United Nations Development Programme (UNDP) Resident Representative, Stephen O’Malley, has said the effects of climate change are already having a negative impact on the pattern of bees.
This in turn affects our food supply, he said.
O’Malley made the remarks while delivering an address on the Global Environment Facility Small Grants Programme (GEP SGP) Apiculture Development Project (ADP) at the Dominica State College (DSC) auditorium on Thursday.
“Changes in climate are already known to impact on bees’ pattern of activities,” He said. “Earlier foraging of bees and later blooming of plants is impacting on the bees’ pollen supply and will impact on human food supply. There are expectations of poor crop pollination, resulting in lower yields, with a negative impact on agricultural crops and food security. Also there is increased risk of disease in bees.”
He stated it is unknown how or if bees will adapt to climate change and “indeed there is growing concern over the plight of bees worldwide.”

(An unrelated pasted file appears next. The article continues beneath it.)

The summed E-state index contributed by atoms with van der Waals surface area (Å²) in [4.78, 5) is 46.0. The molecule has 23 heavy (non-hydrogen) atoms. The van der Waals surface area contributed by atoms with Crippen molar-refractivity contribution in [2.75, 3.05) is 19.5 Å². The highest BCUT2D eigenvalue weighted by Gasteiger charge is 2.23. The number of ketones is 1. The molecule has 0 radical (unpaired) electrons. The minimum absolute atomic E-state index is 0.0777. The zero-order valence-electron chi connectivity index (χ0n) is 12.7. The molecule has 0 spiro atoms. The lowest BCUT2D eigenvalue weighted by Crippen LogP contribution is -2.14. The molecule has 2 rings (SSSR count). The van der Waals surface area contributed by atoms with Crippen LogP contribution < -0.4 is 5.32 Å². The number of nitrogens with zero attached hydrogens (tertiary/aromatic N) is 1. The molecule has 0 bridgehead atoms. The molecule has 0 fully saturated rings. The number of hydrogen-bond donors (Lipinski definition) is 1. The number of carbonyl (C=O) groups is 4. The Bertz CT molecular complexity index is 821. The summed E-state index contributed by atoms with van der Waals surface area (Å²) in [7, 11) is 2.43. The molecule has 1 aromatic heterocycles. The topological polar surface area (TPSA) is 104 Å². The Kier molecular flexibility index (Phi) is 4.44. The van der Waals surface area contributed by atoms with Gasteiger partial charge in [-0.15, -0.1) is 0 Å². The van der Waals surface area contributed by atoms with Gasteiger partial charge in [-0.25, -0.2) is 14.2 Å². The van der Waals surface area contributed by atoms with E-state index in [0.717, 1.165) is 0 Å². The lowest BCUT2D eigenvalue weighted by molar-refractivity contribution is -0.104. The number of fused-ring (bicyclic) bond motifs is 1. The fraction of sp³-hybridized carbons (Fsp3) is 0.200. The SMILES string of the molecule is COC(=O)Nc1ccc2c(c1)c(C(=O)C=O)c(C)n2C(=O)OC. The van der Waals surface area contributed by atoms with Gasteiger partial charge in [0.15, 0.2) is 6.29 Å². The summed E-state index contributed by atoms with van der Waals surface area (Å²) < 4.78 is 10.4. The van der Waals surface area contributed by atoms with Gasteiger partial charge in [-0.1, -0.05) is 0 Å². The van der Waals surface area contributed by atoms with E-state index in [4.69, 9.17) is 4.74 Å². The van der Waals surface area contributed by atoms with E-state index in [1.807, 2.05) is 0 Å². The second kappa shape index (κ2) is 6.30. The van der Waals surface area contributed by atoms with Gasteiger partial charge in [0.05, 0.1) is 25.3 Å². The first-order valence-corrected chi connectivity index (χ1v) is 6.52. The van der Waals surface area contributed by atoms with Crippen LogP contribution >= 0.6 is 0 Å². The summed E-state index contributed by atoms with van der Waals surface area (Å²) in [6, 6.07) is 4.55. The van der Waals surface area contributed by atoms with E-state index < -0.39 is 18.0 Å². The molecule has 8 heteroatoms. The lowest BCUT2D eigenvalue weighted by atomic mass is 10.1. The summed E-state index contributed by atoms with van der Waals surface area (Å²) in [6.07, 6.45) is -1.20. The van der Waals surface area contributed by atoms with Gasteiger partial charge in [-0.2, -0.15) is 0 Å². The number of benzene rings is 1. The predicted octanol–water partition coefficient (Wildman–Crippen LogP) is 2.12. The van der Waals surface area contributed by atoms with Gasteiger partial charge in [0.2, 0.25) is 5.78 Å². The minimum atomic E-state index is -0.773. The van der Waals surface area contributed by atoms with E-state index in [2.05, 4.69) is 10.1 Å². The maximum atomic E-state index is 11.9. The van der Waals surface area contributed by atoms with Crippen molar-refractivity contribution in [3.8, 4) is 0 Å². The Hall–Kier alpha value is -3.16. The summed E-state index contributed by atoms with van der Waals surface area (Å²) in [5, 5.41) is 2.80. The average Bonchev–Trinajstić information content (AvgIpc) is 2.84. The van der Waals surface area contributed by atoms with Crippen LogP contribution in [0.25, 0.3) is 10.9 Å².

“This is why it is so important that we adapt to strategies that will enable us to protect and manage these pollinators which are so crucial to our livelihoods,” O’Malley informed.
The ADP aims at increasing the capacity of bee hives on island and is specifically targeted at people who are already in the bee business and will teach them to conserve biodiversity, to achieve best quality and standards for certification and increase market share and value.
Three local cooperatives will benefit from this program: Soul Cooperative, Pure blossom and the Bee Keepers Cooperative.
It is the first strategic project to be funded by the Global Environment Facility Small Grants Programme (GEPSGP) in Dominica and it is being coordinated by the National Steering Committee and the Beekeeping Cooperatives.
The GEP SGP is a corporate program implemented by the United Nations Development Program (UNDP) and executed under the UN Office for Projects Services. It was launched in 1992.
The ADP, with a grant of US $147,000, is one of 93 projects funded in Dominica to date with grants totaling US$ 2,360,383 and an average size of US$ 25,380.00.